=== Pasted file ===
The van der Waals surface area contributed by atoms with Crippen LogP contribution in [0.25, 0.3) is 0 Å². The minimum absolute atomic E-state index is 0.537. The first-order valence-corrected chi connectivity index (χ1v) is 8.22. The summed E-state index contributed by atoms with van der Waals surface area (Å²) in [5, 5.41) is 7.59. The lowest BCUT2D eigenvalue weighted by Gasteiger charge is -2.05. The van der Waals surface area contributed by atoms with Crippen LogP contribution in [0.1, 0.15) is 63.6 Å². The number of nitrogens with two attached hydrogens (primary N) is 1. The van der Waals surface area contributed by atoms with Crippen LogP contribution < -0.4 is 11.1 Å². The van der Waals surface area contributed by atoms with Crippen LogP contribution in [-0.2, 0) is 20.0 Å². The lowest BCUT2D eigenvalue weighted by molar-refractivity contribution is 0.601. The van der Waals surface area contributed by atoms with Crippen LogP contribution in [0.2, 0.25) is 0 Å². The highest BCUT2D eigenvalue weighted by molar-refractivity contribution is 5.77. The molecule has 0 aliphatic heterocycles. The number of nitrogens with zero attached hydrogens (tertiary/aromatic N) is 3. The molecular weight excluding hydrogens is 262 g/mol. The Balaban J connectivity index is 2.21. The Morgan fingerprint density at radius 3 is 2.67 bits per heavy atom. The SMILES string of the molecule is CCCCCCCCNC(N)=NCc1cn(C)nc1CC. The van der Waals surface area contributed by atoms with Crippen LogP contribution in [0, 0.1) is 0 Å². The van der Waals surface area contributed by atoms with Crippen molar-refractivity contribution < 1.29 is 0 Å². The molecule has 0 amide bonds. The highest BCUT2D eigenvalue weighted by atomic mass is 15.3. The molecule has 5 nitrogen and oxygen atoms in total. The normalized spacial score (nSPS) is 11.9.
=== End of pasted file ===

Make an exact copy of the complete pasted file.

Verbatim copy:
The van der Waals surface area contributed by atoms with Crippen LogP contribution in [0.25, 0.3) is 0 Å². The minimum absolute atomic E-state index is 0.537. The first-order valence-corrected chi connectivity index (χ1v) is 8.22. The summed E-state index contributed by atoms with van der Waals surface area (Å²) in [5, 5.41) is 7.59. The lowest BCUT2D eigenvalue weighted by Gasteiger charge is -2.05. The van der Waals surface area contributed by atoms with Crippen LogP contribution in [0.1, 0.15) is 63.6 Å². The number of nitrogens with two attached hydrogens (primary N) is 1. The van der Waals surface area contributed by atoms with Crippen LogP contribution < -0.4 is 11.1 Å². The van der Waals surface area contributed by atoms with Crippen LogP contribution in [-0.2, 0) is 20.0 Å². The lowest BCUT2D eigenvalue weighted by molar-refractivity contribution is 0.601. The van der Waals surface area contributed by atoms with Crippen LogP contribution in [0.2, 0.25) is 0 Å². The highest BCUT2D eigenvalue weighted by molar-refractivity contribution is 5.77. The molecule has 0 aliphatic heterocycles. The number of nitrogens with zero attached hydrogens (tertiary/aromatic N) is 3. The molecular weight excluding hydrogens is 262 g/mol. The Balaban J connectivity index is 2.21. The Morgan fingerprint density at radius 3 is 2.67 bits per heavy atom. The SMILES string of the molecule is CCCCCCCCNC(N)=NCc1cn(C)nc1CC. The van der Waals surface area contributed by atoms with Crippen LogP contribution in [0, 0.1) is 0 Å². The van der Waals surface area contributed by atoms with Crippen molar-refractivity contribution < 1.29 is 0 Å². The molecule has 0 amide bonds. The highest BCUT2D eigenvalue weighted by atomic mass is 15.3. The molecule has 5 nitrogen and oxygen atoms in total. The normalized spacial score (nSPS) is 11.9.